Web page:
So I have two questions for you all: First, can you feel your body? Stop for a moment. Feel your body. One septillion activities going on simultaneously, and your body does this so well you are free to ignore it, and wonder instead when this speech will end. You can feel it. It is called life. This is who you are. Second question: who is in charge of your body? Who is managing those molecules? Hopefully not a political party. Life is creating the conditions that are conducive to life inside you, just as in all of nature. Our innate nature is to create the conditions that are conducive to life. What I want you to imagine is that collectively humanity is evincing a deep innate wisdom in coming together to heal the wounds and insults of the past.

Ralph Waldo Emerson once asked what we would do if the stars only came out once every thousand years. No one would sleep that night, of course. The world would create new religions overnight. We would be ecstatic, delirious, made rapturous by the glory of God. Instead, the stars come out every night and we watch television.

This extraordinary time when we are globally aware of each other and the multiple dangers that threaten civilization has never happened, not in a thousand years, not in ten thousand years. Each of us is as complex and beautiful as all the stars in the universe. We have done great things and we have gone way off course in terms of honoring creation. You are graduating to the most amazing, stupefying challenge ever bequested to any generation. The generations before you failed. They didn’t stay up all night. They got distracted and lost sight of the fact that life is a miracle every moment of your existence. Nature beckons you to be on her side. You couldn’t ask for a better boss. The most unrealistic person in the world is the cynic, not the dreamer. Hope only makes sense when it doesn’t make sense to be hopeful. This is your century. Take it and run as if your life depends on it.

Speeching to grads (2)

A more conventional pep talk to UBC arts grads this year, published in The Tyee. Save the world, kids — God knows it needs it, after your parents got through with it.

Dear Grads, Help Save Us!

Armed with an Arts degree, you can be a hero.

By Michael Byers
Published: May 27, 2009

[Editor’s note: Political science professor Byers delivered this speech to graduating students at UBC’s “Great Arts Send-Off”.]

In medieval England, before the development of written land registries, local children were conscripted as witnesses to real estate transactions. At the exact moment that a piece of turf was symbolically handed from seller to buyer, the kids were whacked on the side of the head. By making the transfer of land memorable, the assault provided security of title for as long as the children lived.

Twenty-one years ago this month, I wrote my last exam as an undergraduate Arts student. I remember the occasion vividly because, with just 30 minutes left to go, the university was struck by a power outage.

There we were, rows upon rows of anxious students, sitting at temporary desks in a windowless gymnasium in pitch darkness. A quick-witted invigilator opened two outside doors, allowing a dull light into the hall — along with a blast of cold air.

Four years of English literature classes had equipped me to recognize the symbolism. The lights had gone off — not on — at the conclusion of my Arts degree. As for the blast of cold air: what better metaphor for the harsh realities of life outside the university?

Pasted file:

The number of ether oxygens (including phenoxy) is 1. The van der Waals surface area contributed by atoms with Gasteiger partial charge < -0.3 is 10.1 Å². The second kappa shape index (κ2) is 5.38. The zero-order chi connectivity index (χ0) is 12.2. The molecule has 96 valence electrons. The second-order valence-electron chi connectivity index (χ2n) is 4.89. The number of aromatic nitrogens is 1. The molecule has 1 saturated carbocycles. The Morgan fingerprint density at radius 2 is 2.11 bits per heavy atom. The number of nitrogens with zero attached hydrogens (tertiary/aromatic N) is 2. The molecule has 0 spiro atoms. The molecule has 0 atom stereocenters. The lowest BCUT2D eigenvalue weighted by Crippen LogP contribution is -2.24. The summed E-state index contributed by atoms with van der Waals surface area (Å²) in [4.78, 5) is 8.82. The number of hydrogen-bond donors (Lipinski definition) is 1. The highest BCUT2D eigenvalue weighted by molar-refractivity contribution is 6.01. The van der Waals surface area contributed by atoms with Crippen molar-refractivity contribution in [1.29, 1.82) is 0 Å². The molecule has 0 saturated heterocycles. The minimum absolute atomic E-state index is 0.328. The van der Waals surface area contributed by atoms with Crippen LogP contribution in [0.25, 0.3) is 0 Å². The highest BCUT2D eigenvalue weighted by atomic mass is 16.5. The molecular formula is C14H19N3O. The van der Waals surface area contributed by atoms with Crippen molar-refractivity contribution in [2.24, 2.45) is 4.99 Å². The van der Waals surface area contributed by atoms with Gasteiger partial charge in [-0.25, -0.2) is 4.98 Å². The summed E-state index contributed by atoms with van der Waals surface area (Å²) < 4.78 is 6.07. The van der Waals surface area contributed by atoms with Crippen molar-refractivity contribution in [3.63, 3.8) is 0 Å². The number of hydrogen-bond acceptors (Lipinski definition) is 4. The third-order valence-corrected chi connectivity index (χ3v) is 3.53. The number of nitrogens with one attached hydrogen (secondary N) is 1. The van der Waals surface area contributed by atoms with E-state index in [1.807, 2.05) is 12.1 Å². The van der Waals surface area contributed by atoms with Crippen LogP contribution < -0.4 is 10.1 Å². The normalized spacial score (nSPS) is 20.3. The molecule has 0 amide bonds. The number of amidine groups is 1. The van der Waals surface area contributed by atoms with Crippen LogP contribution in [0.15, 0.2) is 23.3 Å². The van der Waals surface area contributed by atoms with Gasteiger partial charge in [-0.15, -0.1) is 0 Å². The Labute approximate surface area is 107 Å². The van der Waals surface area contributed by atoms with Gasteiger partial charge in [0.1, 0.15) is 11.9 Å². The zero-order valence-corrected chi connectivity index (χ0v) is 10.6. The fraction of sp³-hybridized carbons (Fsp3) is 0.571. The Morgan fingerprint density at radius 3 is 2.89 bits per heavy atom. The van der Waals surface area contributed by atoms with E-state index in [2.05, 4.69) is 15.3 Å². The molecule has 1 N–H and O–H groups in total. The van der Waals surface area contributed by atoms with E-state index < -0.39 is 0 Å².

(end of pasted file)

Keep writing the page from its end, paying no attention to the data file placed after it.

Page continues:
The true value of an Arts degree

In retrospect, I learned many useful things during my studies. I learned about passion and politics from William Shakespeare, evil from Joseph Conrad, cynicism from Niccolò Machiavelli and hope from Immanuel Kant. I learned that differences of culture, religion, ethnicity and sexuality make the human species more interesting. I learned that history matters; that asking questions is a mark of intellect, not ignorance; and that words, wielded well, have the power to change the world.

I even learned about the existence of the female orgasm — though only because my French professor talked about it in her class.

Continue reading

Sat Chit Ananda

Well. The more i mess about in this new-age consciousness business, the more i think that everybody is saying exactly the same things. It can’t be described directly, of course — that’s the catch-22 of the whole game — so it must be illustrated obliquely, through yogic posture or Buddhist ritual or, most often, linguistic metaphor.

I’m convinced that two-thirds of the struggle (once one gets to the point of beginning to struggle, which is a whole epic in itself) is simply to find the metaphors that resonate most strongly with you. Some people — “seekers” — go through their whole lives from guru to guru, method to method. A lot of this is egoic procrastination — the threatened self not truly wanting to find the simple secret that will mean its dissolution — but much of it, i’m convinced, is metaphor search. 

For me, the rational, scientific argument works best. For me, yoga is just good exercise; meditation is simply ritual; far-flung foreign monasteries are but theme travel. Yet give me a good, hard-nosed, evidence-based logical argument for the empty mind and the universal self and i’ll eat it up every time. 

That’s how 1950s-60s British-American scholar and “religious entertainer” (his description) Alan Watts first kick-started me down this path, lo, those three (four? six?) long years ago. I listened, i was entertained, there were no cross-cultural references that i didn’t get … it just straight-up made sense. Eckhart Tolle was another one, speaking and writing from right here in B.C. I didn’t get through The Power of Now, but his follow-up world-wide hit A New Earth just laid it all out like … well, for me, the meta-metaphor is mathematics: a chain of small logical (or at least sensible) steps that leads like a path of stepping-stones to a conclusion that feels right on every level.

Did i say “laid it all out”? I overstated. I’ve always had questions, gaps, holes and unbridgeable interregnums in my understanding of even the relatively simple logical argument. Besides, all these myriad approaches, every one of them, is just a recipe; none of them is a cake. No matter how good, how thorough, how compelling the recipes are, until you’ve made cake, you don’t get cake. So no, it hasn’t yet been all laid out, not for me. But it feels like i’m getting there.

In pursuit of which i’ve been browsing about like mad on this marvellous Internet, here in Victoria with lots of free time, and yesterday i happily stumbled on what might be the clearest, most concise wrap-up of the whole plate o’ spaghetti that i’ve yet run across (for me, as always). It was this The Evolution of Consciousness page, and in the space of maybe 3000 words it runs neatly down a long, long evolutionary timeline. The headings: 

  • Are All Creatures Conscious?
  • Consciousness and Biological Evolution
  • Language and Consciousness
  • Self-Consciousness
  • Transcending Language
  • Sat Chit Ananda
  • Our Evolutionary Imperative

The page is on Peter Russell’s website. I don’t know anything about the guy, but i plan to look into his sizeable site over the coming days.